I have a question. I put an addition on my "camp".... they are connected by
an 8'x10' breezeway. the camp was built with an overhangs using 2x8 roof
rafters 16" on center. The addition which is larger than the camp which
also has overhangs but they used roof trusses made of 2x4's 24" on center.
We were able to blend the two houses together by having the breezeway do the
transition of 16" on center on one side and 24" on center on the other side
so that the overhangs looked the same on each side. The two houses are
staggered. so that the roof of the breezeway is continuous on each side.
The breezeway is the problem .... I want to have the breezeway with a
cathedral ceiling and was wondering if I can get away without the collar
ties? I am doing the interior with 4 1/2" vee match pine. If I need collar
ties then I guess I would have to block the 24" on center and make the
collar ties 16" on center or visa versa. The camp portion is cathedral 16"
on center but the new section will be a conventional ceiling other than the
pine. Again the question is I want to have the breezeway with a cathedral
ceiling and was wondering if I can get away without the collar ties? It is
8'x10' 6-10 pitch
You need to have either a structural ridge supporting the upper ends of
the rafters or you need to have something tying the rafters together to
resist the outward thrust of the rafters. Normally that is done by
collar ties or ceiling joists. In your case since you want a cathedral
ceiling you could tie the rafters together with some all thread and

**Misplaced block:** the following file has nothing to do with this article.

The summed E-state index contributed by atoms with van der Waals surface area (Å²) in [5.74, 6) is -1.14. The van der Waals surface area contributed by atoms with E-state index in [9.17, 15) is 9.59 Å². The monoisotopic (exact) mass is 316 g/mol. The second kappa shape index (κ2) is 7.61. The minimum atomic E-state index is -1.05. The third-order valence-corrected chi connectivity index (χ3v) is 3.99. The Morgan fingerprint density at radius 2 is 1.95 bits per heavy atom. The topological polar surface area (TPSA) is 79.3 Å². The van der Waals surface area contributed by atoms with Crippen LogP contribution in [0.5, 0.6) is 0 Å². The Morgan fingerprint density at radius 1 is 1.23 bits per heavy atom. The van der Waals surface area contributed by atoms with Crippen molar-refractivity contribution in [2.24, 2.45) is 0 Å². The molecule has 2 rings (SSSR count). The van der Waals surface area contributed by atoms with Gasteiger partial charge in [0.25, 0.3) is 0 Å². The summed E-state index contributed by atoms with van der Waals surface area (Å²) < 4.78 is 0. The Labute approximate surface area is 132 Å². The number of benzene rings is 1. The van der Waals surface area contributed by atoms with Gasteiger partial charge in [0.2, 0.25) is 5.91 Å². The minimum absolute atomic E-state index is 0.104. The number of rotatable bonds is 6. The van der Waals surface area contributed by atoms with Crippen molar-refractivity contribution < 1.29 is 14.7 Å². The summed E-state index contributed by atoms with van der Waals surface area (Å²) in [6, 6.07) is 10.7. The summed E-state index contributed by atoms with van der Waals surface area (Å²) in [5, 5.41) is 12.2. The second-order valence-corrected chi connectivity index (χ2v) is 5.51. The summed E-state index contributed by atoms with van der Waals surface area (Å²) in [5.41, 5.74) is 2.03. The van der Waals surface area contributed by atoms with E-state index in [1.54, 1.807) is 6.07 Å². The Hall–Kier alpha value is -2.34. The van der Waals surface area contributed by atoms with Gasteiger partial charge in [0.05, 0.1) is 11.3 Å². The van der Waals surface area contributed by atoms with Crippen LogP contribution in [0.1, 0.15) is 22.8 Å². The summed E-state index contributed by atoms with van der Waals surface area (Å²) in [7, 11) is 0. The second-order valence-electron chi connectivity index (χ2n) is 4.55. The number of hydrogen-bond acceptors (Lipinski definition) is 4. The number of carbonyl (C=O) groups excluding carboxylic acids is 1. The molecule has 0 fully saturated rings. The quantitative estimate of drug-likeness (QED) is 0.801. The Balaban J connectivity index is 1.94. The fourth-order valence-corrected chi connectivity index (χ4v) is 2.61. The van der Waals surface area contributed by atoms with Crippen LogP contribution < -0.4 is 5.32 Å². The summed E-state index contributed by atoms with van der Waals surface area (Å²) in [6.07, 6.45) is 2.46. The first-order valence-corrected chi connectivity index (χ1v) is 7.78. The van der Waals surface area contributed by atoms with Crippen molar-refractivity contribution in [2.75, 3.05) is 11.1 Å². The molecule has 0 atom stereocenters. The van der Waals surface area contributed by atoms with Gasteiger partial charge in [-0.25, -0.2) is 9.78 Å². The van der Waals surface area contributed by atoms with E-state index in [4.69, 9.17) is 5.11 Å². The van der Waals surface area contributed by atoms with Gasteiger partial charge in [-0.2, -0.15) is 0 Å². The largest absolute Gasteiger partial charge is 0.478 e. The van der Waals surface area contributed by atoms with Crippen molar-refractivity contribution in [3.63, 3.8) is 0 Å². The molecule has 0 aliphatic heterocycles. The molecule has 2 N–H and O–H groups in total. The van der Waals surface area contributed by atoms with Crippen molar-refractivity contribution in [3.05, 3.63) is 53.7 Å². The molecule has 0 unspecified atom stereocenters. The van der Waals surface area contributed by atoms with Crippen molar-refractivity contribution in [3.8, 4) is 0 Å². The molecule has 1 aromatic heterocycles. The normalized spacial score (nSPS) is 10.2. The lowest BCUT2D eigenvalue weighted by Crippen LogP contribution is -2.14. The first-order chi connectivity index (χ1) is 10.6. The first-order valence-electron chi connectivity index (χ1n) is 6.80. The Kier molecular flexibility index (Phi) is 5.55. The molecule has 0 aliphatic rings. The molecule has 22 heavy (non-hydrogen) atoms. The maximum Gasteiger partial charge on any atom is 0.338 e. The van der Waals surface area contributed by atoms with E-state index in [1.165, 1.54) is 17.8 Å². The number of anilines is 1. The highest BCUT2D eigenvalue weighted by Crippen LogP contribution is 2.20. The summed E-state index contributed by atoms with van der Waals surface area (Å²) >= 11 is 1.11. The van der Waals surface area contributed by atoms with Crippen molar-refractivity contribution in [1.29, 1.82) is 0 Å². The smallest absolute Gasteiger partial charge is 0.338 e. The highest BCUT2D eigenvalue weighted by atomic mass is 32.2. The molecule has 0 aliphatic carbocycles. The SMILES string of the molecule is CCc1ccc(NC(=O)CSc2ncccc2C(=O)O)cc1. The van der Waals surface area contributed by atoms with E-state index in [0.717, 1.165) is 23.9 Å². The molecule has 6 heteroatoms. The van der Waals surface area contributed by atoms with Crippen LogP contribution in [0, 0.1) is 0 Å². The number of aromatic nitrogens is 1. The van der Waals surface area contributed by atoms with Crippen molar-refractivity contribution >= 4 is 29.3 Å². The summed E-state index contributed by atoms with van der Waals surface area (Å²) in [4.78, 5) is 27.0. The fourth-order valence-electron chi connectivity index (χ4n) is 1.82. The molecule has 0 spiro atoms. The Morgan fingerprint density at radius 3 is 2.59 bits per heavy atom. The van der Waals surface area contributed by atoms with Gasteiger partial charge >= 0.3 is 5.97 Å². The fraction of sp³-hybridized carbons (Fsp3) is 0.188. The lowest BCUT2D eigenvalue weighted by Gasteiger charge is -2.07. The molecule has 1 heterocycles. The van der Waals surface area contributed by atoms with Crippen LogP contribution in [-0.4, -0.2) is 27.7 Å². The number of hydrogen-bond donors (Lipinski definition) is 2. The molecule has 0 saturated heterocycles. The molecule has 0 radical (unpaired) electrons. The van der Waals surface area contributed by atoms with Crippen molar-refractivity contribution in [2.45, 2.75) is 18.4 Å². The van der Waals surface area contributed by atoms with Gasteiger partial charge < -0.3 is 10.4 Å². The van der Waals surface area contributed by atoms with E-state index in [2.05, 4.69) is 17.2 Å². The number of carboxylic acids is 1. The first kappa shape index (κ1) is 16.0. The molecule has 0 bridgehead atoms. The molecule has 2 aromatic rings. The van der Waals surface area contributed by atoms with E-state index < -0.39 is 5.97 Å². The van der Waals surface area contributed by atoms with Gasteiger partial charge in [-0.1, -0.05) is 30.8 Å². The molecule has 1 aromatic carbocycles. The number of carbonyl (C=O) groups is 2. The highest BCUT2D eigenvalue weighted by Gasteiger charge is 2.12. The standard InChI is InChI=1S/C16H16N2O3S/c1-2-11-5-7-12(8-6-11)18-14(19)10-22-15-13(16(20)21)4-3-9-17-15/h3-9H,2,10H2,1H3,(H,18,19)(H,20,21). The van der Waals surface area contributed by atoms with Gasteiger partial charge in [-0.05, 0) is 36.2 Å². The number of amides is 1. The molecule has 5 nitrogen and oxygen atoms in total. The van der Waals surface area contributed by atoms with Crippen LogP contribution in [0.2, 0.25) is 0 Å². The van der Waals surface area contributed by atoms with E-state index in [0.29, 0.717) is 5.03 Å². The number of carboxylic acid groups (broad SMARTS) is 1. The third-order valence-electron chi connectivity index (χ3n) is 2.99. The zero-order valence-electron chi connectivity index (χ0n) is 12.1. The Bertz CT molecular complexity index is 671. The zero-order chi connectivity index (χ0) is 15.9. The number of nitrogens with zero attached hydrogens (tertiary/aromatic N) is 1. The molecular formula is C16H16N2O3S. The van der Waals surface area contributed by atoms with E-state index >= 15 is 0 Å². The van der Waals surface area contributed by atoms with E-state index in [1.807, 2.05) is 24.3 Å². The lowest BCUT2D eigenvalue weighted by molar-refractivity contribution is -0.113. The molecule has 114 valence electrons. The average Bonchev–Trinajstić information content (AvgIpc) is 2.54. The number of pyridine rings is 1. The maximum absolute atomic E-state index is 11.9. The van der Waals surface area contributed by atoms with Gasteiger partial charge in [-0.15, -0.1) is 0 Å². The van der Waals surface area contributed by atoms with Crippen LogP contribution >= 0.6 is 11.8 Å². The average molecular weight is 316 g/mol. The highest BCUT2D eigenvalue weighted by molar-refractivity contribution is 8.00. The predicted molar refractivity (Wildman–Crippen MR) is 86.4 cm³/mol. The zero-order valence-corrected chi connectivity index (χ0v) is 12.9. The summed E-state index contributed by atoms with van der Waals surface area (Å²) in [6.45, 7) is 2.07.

turnbuckles or even suitably sized stainless cable. Either one would
give you the open look you want.
there is a center ridge board at the peak on the breezeway. the two
buildings hold the 4 outer roof rafters. Inside there are two sets of
rafters that line up.... perhaps I should collar tie those two? Or do you
think I should do more?... perhaps I should photograph the situation and see
what you think?
wow that sounds complex and weird
but its probably very simple
you have 2 building that you want to connect with a center building
in the center building you want cathedral ceilings
I am assuming that you are connecting gable ends
(Flat sides not the sloped sides) of buildings
What you do is strip back the overhangs to the stud wall
and then PICK A ON-CENETER and frame the new roof
you totaly lost me when you say 16 on one side and 24 on the other because
the rafters wouldnt line up on the ridge beam
so maybe get an architect to build you a plan or get
your truss company to give you a plan free if you buy the trusses from them.
Just call a truss company and say I need 15 trusses for a new roof if i give
you the floor plan measurements or can you send a guy out to take
and they will either say
give us your measurments or
we can recomend someone to come out and measure what you need.
Well thanks for the input but it is way too late for that. The post does
sound confusing. I will take pictures this after noon and post a link to
them here for you to see. Basically the breezeway and the two buildings are
up with the outside shell on. They are already shingled on the roofs. The
question concerns collar ties on the inside in the breezeway. One side is
24 on center and the other 16". I thought about just adding roof rafters in
between the 24 on center side and then collar ties to make 16" on center...
but being only a short span 8x10 breezeway I wonder if I need the collar
ties at all. Rico mentioned using turnbuckles. I might go with that if I
really need to.
Here is a link to the outside of the building
here it WAS during the construction... keep in mind the building is